Burpees, squat jumps and mountain climbers are just some of bodyweight exercises that can help break a sweat. “One of the most efficient ways to burn plenty of calories with bodyweight exercises is through high-intensity interval training (HIIT), which involves doing intervals alternating between bouts of high-intensity exercise and rest. This not only helps you burn calories during a workout but also creates an afterburn effect post-workout,” Tamir explained.
Moreover, the more muscle built through bodyweight resistance exercise, the more metabolic rate increases, Tamir said.
7. Bodyweight exercises can be used for both cardio and strength workouts.
When a person is pressed for time, doing bodyweight exercises can help boost cardiovascular endurance and strengthen muscles in the same workout.
“We can effectively combine cardio and strength training with bodyweight exercises by keeping them dynamic and high in repetition. Workouts that enable more movement while pushing most of our weight will increase our heart rate more and break down the muscle fibers more effectively,” Walker said.
Some exercise examples are lunges, squats, step-ups and plank variations. These exercises access a variety of muscle groups while getting the heart rate up because they require moving at a faster pace. Introducing different planes of motion (front to back, side to side and rotation) can also add an element of cardio and strength.
“Lunges can be performed forward and backward. Squats, step-ups and planks can also be performed traveling with side movement. All these movements add intensity to our cardio routine while improving the functionality of our core, hips and upper body,” Walker said.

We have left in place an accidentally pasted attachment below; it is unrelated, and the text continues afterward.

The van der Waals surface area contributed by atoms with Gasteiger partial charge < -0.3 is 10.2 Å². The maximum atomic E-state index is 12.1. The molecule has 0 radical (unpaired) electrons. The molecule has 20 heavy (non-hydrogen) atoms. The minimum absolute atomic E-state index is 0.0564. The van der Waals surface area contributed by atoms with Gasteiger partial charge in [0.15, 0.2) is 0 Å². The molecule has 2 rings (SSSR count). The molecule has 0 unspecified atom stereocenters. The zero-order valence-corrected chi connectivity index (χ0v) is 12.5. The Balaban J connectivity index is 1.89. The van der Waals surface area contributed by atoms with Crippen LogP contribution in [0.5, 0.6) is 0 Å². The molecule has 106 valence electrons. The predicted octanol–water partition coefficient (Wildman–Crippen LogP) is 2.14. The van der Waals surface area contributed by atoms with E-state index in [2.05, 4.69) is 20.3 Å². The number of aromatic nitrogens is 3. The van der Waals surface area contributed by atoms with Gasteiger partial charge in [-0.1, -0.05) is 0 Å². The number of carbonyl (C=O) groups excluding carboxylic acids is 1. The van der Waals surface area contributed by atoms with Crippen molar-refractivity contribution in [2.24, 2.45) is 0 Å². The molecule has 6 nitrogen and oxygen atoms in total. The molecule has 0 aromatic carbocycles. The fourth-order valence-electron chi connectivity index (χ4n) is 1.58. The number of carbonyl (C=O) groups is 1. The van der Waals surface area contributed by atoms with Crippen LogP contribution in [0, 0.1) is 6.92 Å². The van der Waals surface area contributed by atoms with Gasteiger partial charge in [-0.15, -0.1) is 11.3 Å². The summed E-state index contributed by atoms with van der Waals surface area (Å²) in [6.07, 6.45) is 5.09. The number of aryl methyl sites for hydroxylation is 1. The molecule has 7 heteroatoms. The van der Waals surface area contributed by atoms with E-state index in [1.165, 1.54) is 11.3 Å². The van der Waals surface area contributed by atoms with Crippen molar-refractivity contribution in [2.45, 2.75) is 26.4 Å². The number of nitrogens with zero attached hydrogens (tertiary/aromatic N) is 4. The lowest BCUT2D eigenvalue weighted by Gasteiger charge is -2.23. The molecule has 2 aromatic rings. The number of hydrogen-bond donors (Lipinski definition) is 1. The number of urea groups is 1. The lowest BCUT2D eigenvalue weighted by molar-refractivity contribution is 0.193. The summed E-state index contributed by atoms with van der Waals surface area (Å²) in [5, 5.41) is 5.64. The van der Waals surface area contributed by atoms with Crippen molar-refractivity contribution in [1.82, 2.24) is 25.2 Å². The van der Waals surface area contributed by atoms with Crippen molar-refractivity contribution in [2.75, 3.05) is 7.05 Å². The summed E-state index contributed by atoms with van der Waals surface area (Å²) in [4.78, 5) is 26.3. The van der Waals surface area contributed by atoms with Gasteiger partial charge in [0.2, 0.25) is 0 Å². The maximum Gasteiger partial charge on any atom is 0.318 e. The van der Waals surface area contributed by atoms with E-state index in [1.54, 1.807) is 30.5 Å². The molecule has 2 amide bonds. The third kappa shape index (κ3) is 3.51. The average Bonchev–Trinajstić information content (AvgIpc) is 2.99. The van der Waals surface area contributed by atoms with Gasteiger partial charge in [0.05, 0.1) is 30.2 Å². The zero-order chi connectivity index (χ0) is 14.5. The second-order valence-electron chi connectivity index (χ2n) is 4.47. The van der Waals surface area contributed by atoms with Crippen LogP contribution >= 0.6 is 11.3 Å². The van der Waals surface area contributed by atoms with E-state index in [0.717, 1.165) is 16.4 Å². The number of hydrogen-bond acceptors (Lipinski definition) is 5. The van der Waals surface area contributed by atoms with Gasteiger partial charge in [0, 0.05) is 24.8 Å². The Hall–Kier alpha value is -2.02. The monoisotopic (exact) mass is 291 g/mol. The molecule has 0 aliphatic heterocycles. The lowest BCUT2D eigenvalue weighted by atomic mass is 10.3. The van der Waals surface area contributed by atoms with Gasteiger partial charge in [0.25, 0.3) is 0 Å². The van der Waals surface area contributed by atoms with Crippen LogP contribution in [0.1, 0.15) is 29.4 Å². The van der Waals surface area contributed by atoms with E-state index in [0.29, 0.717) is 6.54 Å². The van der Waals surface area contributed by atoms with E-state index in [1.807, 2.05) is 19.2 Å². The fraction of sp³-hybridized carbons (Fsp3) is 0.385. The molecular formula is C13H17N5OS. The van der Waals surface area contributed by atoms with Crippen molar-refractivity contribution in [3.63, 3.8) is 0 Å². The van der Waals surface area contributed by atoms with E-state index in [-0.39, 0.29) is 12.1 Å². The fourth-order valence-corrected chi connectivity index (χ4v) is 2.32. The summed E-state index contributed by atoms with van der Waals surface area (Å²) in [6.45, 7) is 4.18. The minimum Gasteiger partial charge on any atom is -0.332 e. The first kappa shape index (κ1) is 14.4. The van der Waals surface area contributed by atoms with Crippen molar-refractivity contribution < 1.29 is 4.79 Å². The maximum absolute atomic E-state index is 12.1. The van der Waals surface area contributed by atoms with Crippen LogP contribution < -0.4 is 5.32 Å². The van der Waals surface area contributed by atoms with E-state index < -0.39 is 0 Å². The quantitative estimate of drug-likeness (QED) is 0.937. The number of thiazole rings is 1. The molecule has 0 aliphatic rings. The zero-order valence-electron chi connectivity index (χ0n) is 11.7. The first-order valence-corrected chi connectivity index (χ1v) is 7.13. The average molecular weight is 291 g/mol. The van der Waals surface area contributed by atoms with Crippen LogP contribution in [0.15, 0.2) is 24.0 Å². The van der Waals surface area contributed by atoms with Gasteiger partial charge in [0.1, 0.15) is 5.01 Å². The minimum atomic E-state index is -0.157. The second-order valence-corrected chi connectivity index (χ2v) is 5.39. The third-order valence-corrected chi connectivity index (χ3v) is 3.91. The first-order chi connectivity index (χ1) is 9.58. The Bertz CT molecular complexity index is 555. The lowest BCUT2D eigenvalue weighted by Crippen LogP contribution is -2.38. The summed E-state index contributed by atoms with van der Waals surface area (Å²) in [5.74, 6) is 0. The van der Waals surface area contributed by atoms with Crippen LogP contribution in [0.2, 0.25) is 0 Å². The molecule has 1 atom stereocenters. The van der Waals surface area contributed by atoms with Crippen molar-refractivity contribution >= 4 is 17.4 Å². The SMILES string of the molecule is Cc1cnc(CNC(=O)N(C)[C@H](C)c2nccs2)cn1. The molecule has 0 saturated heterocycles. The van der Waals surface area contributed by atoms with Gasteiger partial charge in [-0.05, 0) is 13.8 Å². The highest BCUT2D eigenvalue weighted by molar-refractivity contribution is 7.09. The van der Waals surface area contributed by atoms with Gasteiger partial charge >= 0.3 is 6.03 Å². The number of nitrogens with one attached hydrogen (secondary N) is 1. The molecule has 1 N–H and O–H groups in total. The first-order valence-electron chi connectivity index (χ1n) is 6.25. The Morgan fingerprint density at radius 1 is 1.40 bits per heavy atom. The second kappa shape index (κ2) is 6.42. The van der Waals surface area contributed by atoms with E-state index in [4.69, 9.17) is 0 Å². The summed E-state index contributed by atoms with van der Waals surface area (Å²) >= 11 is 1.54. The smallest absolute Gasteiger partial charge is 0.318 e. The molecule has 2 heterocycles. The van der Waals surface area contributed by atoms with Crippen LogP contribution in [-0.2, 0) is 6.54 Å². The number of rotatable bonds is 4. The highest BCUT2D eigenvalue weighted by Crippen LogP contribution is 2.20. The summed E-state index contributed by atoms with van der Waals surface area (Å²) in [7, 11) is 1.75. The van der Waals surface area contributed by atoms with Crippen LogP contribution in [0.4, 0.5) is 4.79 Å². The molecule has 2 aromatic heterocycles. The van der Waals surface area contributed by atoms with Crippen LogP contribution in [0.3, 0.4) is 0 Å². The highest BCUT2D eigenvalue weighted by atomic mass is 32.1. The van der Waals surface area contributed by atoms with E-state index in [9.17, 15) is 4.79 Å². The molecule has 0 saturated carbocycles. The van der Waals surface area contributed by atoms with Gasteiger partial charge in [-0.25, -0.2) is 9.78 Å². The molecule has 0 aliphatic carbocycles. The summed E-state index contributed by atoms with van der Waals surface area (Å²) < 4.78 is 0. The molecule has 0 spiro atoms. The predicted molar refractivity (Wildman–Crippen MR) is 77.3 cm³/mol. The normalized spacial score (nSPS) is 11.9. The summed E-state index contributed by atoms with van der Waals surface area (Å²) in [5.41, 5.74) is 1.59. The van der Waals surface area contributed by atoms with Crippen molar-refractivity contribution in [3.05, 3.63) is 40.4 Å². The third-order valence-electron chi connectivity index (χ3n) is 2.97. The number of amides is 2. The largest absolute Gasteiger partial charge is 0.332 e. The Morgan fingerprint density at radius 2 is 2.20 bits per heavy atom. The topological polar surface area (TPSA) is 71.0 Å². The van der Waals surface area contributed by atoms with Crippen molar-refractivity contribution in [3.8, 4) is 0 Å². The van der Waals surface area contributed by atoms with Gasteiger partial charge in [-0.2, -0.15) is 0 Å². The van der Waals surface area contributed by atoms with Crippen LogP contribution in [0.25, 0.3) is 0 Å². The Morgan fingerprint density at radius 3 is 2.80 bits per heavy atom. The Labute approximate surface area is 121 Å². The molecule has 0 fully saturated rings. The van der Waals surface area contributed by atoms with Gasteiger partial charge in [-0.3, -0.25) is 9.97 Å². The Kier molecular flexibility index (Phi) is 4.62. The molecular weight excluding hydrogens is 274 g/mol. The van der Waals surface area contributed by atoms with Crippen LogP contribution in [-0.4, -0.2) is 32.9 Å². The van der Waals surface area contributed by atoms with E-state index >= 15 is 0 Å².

8. Bodyweight exercises support good posture.
If you work at a desk or sit for long hours with poor posture, you might begin to feel some tightness or pain from the rounding of your shoulders or hunching your back, which can happen over time. Fortunately, getting up to do some bodyweight stretches and exercises can help reverse the effects of poor posture.
Bodyweight exercises, such as glute bridges, push-ups and supermans, can help to improve your posture as they support the natural alignment of your joints and muscles. They also help strengthen muscles, like your pecs (chest), hip flexors and glutes, which may feel tight or become weak due to sitting.
9. Bodyweight exercises help relieve stress.
Any form of exercise, including bodyweight ones, releases mood-boosting endorphins. Whether it’s walking or running, doing HIIT or busting out a few burpees, moving the body can help take the mind off a stressful situation.
In fact, a 2013 review in the British Journal of Sports Medicine suggested that exercise, in addition to antidepressant treatment (prescribed by a licensed professional), can help reduce anxiety symptoms in those living with anxiety disorders.
Research also shows that group fitness may help decrease stress and improve mental and emotional health. A 2017 study in the Journal of Osteopathic Medicine, which recruited first- and second-year students to follow a 30-minute group fitness class for 12 weeks, showed that exercise significantly decreased their perceived stress and improved their physical, mental and emotional health.
10. Bodyweight moves can be done anywhere, anytime.
Perhaps the greatest benefit of bodyweight exercises is that they’re incredibly versatile and can be done virtually anywhere that provides enough space to work out. Plus, they can easily be adjusted to different levels of intensity or challenge by changing the rep range, tempo and variation.
“Your gym is a body and you don't need to pack fitness equipment wherever you go. The exercises are perfect for doing a 15- to 60-minute workout. For this reason, these drills are also a great stepping stone for people contemplating joining the gym again after a hiatus,” Walker said.
Words by: Tiffany Ayuda